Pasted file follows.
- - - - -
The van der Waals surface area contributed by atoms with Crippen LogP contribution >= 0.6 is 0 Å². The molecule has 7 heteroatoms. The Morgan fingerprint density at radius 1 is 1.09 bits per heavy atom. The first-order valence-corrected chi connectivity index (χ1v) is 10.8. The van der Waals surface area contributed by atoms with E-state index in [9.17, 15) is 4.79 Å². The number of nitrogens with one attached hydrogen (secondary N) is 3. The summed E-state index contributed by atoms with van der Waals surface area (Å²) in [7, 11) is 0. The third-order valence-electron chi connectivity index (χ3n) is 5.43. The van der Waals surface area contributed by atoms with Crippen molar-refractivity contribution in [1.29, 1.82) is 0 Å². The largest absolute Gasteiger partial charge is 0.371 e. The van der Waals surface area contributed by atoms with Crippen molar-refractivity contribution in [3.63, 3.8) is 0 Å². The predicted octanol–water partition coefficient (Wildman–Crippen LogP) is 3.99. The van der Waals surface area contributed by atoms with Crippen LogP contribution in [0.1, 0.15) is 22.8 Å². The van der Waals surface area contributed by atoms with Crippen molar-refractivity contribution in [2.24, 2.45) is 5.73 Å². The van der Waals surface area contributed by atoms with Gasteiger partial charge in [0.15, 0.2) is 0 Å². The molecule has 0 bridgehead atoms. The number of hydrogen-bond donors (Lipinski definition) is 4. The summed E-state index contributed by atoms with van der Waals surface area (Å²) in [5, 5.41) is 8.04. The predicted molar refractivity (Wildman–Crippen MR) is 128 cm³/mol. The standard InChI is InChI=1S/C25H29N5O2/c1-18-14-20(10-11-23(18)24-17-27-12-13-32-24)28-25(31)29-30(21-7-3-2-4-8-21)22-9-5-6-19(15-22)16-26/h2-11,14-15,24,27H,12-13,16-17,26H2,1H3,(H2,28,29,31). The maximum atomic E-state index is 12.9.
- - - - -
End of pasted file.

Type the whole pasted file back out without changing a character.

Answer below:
The van der Waals surface area contributed by atoms with Crippen LogP contribution >= 0.6 is 0 Å². The molecule has 7 heteroatoms. The Morgan fingerprint density at radius 1 is 1.09 bits per heavy atom. The first-order valence-corrected chi connectivity index (χ1v) is 10.8. The van der Waals surface area contributed by atoms with E-state index in [9.17, 15) is 4.79 Å². The number of nitrogens with one attached hydrogen (secondary N) is 3. The summed E-state index contributed by atoms with van der Waals surface area (Å²) in [7, 11) is 0. The third-order valence-electron chi connectivity index (χ3n) is 5.43. The van der Waals surface area contributed by atoms with Crippen molar-refractivity contribution in [1.29, 1.82) is 0 Å². The largest absolute Gasteiger partial charge is 0.371 e. The van der Waals surface area contributed by atoms with Crippen molar-refractivity contribution in [3.63, 3.8) is 0 Å². The predicted octanol–water partition coefficient (Wildman–Crippen LogP) is 3.99. The van der Waals surface area contributed by atoms with Crippen LogP contribution in [0.1, 0.15) is 22.8 Å². The van der Waals surface area contributed by atoms with Crippen molar-refractivity contribution in [2.24, 2.45) is 5.73 Å². The van der Waals surface area contributed by atoms with Gasteiger partial charge in [0.15, 0.2) is 0 Å². The molecule has 0 bridgehead atoms. The number of hydrogen-bond donors (Lipinski definition) is 4. The summed E-state index contributed by atoms with van der Waals surface area (Å²) in [5, 5.41) is 8.04. The predicted molar refractivity (Wildman–Crippen MR) is 128 cm³/mol. The standard InChI is InChI=1S/C25H29N5O2/c1-18-14-20(10-11-23(18)24-17-27-12-13-32-24)28-25(31)29-30(21-7-3-2-4-8-21)22-9-5-6-19(15-22)16-26/h2-11,14-15,24,27H,12-13,16-17,26H2,1H3,(H2,28,29,31). The maximum atomic E-state index is 12.9.